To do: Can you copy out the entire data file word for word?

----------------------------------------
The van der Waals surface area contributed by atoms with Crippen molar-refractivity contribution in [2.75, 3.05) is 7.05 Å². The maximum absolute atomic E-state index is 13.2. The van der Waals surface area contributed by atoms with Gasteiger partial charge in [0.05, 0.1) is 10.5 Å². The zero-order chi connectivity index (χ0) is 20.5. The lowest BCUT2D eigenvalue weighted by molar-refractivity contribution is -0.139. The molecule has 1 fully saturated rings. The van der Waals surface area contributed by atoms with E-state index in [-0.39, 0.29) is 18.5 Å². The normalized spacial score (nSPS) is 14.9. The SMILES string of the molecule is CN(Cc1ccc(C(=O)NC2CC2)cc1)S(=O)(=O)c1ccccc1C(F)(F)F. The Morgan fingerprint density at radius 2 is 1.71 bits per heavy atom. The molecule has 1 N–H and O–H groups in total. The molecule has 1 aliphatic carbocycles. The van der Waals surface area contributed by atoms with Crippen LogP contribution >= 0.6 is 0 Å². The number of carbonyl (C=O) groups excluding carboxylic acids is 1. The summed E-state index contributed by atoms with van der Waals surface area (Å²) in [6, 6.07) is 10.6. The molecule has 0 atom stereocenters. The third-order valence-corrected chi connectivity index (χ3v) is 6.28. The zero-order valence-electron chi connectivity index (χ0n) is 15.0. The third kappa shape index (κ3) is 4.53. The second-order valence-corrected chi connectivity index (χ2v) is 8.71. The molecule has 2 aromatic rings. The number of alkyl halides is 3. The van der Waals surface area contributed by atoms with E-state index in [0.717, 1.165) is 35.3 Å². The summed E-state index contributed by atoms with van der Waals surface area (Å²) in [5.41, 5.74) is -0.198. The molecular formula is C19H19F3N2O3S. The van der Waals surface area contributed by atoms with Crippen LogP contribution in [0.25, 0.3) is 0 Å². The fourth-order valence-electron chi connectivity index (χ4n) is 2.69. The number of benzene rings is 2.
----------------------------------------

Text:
The van der Waals surface area contributed by atoms with Crippen molar-refractivity contribution in [2.75, 3.05) is 7.05 Å². The maximum absolute atomic E-state index is 13.2. The van der Waals surface area contributed by atoms with Gasteiger partial charge in [0.05, 0.1) is 10.5 Å². The zero-order chi connectivity index (χ0) is 20.5. The lowest BCUT2D eigenvalue weighted by molar-refractivity contribution is -0.139. The molecule has 1 fully saturated rings. The van der Waals surface area contributed by atoms with E-state index in [-0.39, 0.29) is 18.5 Å². The normalized spacial score (nSPS) is 14.9. The SMILES string of the molecule is CN(Cc1ccc(C(=O)NC2CC2)cc1)S(=O)(=O)c1ccccc1C(F)(F)F. The Morgan fingerprint density at radius 2 is 1.71 bits per heavy atom. The molecule has 1 N–H and O–H groups in total. The molecule has 1 aliphatic carbocycles. The van der Waals surface area contributed by atoms with Crippen LogP contribution >= 0.6 is 0 Å². The number of carbonyl (C=O) groups excluding carboxylic acids is 1. The summed E-state index contributed by atoms with van der Waals surface area (Å²) in [6, 6.07) is 10.6. The molecule has 0 atom stereocenters. The third-order valence-corrected chi connectivity index (χ3v) is 6.28. The zero-order valence-electron chi connectivity index (χ0n) is 15.0. The third kappa shape index (κ3) is 4.53. The second-order valence-corrected chi connectivity index (χ2v) is 8.71. The molecule has 2 aromatic rings. The number of alkyl halides is 3. The van der Waals surface area contributed by atoms with E-state index in [0.717, 1.165) is 35.3 Å². The summed E-state index contributed by atoms with van der Waals surface area (Å²) in [5.41, 5.74) is -0.198. The molecular formula is C19H19F3N2O3S. The van der Waals surface area contributed by atoms with Crippen LogP contribution in [0.25, 0.3) is 0 Å². The fourth-order valence-electron chi connectivity index (χ4n) is 2.69. The number of benzene rings is 2.